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XX. Proverbs.

The titles in the MSS. are: Ad. Prouerbe; F. Proverbe of Chaucer; Ha. Prouerbe of Chaucers.

Each proverb takes the form of a question or objection, in two lines, followed by an answer in two lines more.

There is a fair copy of them (but not well spelt) in the black-letter edition of 1561, fol. cccxl. They there appear without the addition of fourteen unconnected lines (not by Chaucer) which have been recklessly appended to them in modern editions. The title in ed. 1561 is—'A Prouerbe agaynst couitise and negligence.'

For the metre, compare the Envoy to a Ballad by Deschamps, ed. Tarbé, pp. 23, 24.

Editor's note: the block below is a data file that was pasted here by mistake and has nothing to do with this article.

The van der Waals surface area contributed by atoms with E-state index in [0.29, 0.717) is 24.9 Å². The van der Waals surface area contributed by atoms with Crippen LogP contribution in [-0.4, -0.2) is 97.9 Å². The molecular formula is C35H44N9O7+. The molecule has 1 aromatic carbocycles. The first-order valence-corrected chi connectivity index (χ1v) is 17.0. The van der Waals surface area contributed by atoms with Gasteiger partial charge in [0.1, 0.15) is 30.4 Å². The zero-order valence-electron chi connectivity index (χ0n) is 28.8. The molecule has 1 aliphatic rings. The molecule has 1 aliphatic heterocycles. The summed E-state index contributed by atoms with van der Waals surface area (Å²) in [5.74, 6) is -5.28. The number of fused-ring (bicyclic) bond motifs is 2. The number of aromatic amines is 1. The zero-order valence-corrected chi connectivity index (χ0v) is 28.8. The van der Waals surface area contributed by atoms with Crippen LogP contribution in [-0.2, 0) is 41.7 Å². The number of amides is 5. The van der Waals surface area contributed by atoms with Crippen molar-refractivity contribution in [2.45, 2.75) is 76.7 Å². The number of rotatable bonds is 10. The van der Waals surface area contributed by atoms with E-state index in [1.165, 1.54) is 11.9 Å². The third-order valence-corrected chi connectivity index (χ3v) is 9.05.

7. At the head of a Ballad by Deschamps, ed. Tarbé, i. 132, is the French proverb—'Qui trop embrasse, mal étreint.' Cotgrave, s.v. embrasser, has: Trop embrasser, et peu estraigner, to meddle with more business then he can wield; to have too many irons in the fire; to lose all by coveting all.'

But the most interesting point is the use of this proverb by Chaucer elsewhere, viz. in the Tale of Melibeus, Group B, 2405—'For the [ 565 ] proverbe seith, he that to muche embraceth, distreyneth litel.' It is also quoted by Lydgate, in his description of the Merchant in the Dance of Machabre.

7. Embrace must be read as embrac', for the rime. Similarly, Chaucer puts gras for grac-e in Sir Thopas (Group B, l. 2021).